Rail travel in India is like no other country you will experience. Home to one of the world’s largest rail networks, the journeys you will complete and the stories you will have to tell will be the jewel on the crown to your India itinerary. No trip to India is complete without at least one train journey, but here’s a few things you should prepare yourself for.
Trains will get fully booked; book online in advance
If you are on a fixed itinerary, or short on time, you are best to book ahead to make sure you can get the service you want, as India trains (especially on popular tourist routes) get fully booked months in advance. You can also book train tickets in person at the station, but this will leave your travel plans up in the air if a train is full. We booked the majority of our trains using the official IRCTC website. A lot of people suggest booking through a third-party such as 12go.asia, but personally I found that not all trains were listed on these third-party sites. We ended up booking one train with 12go.asia, and everything else through IRCTC. Trains come online for ticket sales roughly 120 days before the date of travel – keep checking if it’s getting close to this date. IRCTC website may be a bit fiddly (it might take you a few attempts to successfully process the payment, but I found paying in rupees through the Payment Gateway service with our American Express or debit card worked the best. You also have to submit passport information as well as visa information – keep this handy! Often you need an IRCTC account number to be able to book through third-parties.
Seat61.com has a very useful page on how to buy tickets online using the IRCTC website.
A day before travel and then running up into your journey, you can check the details of your train journey in live time. Tracking the train number through the NTES (National Train Enquiry System) will show you of updated arrival times, and logging into the IRCTC website to track your train through your booking will show you any updates to your seat allocations. When purchasing, you will receive an e-ticket which you can print out to have on you but generally onboard we found that the conductor will have your name and will just ask you to confirm your details. This e-ticket sometimes won’t always show your seat allocation – use the IRCTC website to check this closer to your travel date.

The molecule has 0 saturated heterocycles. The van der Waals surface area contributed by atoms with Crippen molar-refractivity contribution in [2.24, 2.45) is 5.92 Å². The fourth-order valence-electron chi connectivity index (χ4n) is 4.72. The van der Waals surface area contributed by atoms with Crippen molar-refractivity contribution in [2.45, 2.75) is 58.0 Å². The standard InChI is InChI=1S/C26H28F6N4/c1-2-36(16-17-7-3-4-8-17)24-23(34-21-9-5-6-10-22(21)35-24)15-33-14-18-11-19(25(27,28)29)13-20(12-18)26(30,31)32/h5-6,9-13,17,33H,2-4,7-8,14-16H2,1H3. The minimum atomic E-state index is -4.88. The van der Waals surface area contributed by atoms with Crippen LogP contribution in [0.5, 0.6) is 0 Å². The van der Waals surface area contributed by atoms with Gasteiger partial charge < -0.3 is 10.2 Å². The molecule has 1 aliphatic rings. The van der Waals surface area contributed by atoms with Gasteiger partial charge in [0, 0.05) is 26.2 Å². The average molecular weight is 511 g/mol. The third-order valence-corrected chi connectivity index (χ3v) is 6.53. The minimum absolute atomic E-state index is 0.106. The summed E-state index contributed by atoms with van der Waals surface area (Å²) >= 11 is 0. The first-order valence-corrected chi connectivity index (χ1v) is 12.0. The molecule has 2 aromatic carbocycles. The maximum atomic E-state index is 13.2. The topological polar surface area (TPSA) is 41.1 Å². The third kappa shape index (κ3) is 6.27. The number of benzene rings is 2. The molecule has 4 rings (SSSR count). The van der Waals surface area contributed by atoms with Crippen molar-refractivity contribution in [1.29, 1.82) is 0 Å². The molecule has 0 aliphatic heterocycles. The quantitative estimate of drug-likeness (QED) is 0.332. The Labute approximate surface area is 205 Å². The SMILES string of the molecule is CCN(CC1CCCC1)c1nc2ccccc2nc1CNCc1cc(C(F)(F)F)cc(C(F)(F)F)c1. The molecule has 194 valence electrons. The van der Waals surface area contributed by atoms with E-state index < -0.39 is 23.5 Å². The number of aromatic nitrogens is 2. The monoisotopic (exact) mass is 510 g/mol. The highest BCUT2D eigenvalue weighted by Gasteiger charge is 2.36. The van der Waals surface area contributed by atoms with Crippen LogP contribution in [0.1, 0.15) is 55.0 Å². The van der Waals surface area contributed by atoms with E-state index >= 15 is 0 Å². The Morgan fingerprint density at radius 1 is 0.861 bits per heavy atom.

There are multiple classes on the majority of Indian trains, and not all trains have all classes. There are eight general classes of travel, and what class you choose depends on what level of comfort you wish to have, and how much you want to spend. In the grand scheme of things, a “first class” journey will not break the bank, but it is often the lower classes, where you are bundled up between two families, that provide the most fun.
Air-Conditioned First Class (AC1): The most expensive class of train travel; two-or four-berth compartments with locking doors, plug points, reading lights, linen and meals included (although we still had to pay for our meals, but I think that was the staff taking advantage of their seeming lack of English and getting a little tip from us). It’s the most expensive class, but is best for overnight journeys if you want somewhere to stretch. On most trains, some of these booths have 4 beds and some only have 2. If you are 2 travelling, the 2-bed cabins are great, but we generally found these classes were quite empty. If we were in a 4-bed cabin, and somebody had a bed within reserved, they often moved to another cabin that was empty. All bunks change into seating during the day by folding up, so you have space to sit up. Only trains completing long journeys will have this class. We generally booked this class for long journeys.